The attendants of useR! 2013 around the world

November 30, 2013

(This article was first published on rapporter, and kindly contributed to R-bloggers)

Alex and I had a great time in Albacete this summer, where the annual useR! conference took place. Of course we were really interested in the exciting news on R development, new packages and other related topics that we hoped to hear about there, and we also wanted to present what we have created with our R packages and beside socializing and to meet some guys from SO and GH in real life at last, but I also really expected to meet some other Hungarian guys at the conference.

It turned out that I was the only attendant from Hungary – except for Szilárd Pafka, who has been living in the USA for a long time, so he does not really count by the strict standard :) Since then, I know that there are a lot more R users living in Hungary, but I’ve just had the chance to verify my feeling that the number of attendees from East-Europe was rather low – as the official list of attendants has been recently published at the homepage of the conference:

> library(XML)
> d <- readHTMLTable('', which = 1, stringsAsFactors = FALSE)

That looks like:

> library(pander)
> pander(table(d[, 2]), split.table = Inf)

Converted to HMTL:

Australia Austria Bangladesh Belgium Canada Czech Republic Denmark Estonia Finland France Germany Hungary Iran Ireland Israel Italy Japan Korea Latvia Mexico New Zealand Norway Poland Portugal Russia Serbia Singapore Slovenia South Africa South Korea Spain Sweden Switzerland Taiwan The Netherlands Turkey United Kingdom United States USA
6 14 1 13 3 2 8 1 3 11 24 1 1 4 1 12 4 4 1 1 2 6 11 5 3 1 1 3 1 2 66 2 6 1 11 3 31 6 52

Well, it really seems that I was the only guy from Hungary, but at least Polish users were a lot more active from this region. Anyway, this list could use some cleaning and finishing touches with the help of e.g. the countrycode package:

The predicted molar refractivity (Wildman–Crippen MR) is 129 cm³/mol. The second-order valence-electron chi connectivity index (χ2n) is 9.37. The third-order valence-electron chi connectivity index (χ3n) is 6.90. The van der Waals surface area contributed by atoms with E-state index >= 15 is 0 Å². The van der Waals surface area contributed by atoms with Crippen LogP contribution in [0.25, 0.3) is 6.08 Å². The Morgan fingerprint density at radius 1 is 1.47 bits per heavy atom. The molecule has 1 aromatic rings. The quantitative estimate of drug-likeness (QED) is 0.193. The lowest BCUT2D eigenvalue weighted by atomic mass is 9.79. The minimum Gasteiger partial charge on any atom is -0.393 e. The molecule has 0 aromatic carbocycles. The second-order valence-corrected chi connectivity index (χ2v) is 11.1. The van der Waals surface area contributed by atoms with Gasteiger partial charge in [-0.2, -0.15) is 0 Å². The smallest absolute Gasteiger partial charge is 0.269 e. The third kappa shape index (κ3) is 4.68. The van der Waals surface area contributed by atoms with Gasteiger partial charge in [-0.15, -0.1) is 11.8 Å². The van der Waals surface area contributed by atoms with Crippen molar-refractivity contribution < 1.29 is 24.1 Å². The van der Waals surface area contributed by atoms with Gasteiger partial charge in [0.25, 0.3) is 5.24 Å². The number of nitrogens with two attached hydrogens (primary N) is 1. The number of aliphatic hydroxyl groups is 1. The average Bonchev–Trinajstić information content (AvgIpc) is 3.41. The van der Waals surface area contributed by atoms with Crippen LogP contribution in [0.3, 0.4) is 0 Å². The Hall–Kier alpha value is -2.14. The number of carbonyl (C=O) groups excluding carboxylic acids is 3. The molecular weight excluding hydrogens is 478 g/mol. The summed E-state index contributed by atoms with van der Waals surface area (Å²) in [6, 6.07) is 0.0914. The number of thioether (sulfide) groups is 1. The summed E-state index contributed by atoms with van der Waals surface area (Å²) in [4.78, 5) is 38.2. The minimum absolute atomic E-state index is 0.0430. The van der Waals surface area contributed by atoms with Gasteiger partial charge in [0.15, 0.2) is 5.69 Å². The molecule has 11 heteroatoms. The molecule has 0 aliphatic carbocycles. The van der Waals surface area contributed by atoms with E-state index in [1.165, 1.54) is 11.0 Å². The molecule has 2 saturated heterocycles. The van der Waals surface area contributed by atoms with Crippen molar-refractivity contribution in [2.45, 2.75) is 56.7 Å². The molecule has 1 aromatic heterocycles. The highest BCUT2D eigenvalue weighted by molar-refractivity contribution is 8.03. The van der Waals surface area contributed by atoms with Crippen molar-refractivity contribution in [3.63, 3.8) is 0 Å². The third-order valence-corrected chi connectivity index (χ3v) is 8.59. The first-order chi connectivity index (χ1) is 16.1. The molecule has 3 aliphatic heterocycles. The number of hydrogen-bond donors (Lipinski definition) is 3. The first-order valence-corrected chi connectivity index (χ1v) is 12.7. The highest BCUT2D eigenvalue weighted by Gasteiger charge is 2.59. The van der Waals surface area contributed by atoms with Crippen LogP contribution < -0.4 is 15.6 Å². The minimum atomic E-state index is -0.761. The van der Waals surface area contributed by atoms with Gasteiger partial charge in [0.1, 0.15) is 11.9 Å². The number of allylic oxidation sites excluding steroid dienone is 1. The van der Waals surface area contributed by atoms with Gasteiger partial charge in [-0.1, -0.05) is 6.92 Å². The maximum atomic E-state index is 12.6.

> names(d) <- gsub(' ', '', names(d))
> library(countrycode)
> d$COUNTRY[which($COUNTRY, '', 'iso2c')))]
[1] "England" "" "Letonia" "Madrid"

It seems that there are some unidentified countries and even a missing one, let’s fix that (with some desktop research):

> d$COUNTRY[which(d$COUNTRY == 'England')] <- 'United Kingdom'
> d$COUNTRY[which(d$COUNTRY == 'Letonia')] <- 'Latvia'
> d$COUNTRY[which(d$COUNTRY == 'Madrid')] <- 'Spain'
> d$COUNTRY[which(d$NAME == 'Yurii Aulchenko')] <- 'The Netherlands'

Much better! And I really hope that my guess was right about Yurii.

As I really liked the “Where is the R Activity?” post and found it extremely inspiring, I was also thinking about reproducing that kind of plot based on this data set. After fetching and loading the world map referenced in the article and aggregated our cleaned data, I have also created a new country ID variable in the aggregated dataset so that we could easily merge that to the shape file:

> ## aggregate
> d$flag <- 1
> counts <- aggregate(d$flag, by = list(d$COUNTRY), sum)
> names(counts) <- c("", "count")
> ## std name
> library(countrycode)
> counts$COUNTRY <- countrycode(counts$, '', 'iso2c')

Merging, magic and plotting was done just like in the original article:

Just cannot wait to render a similar cartogram next year!

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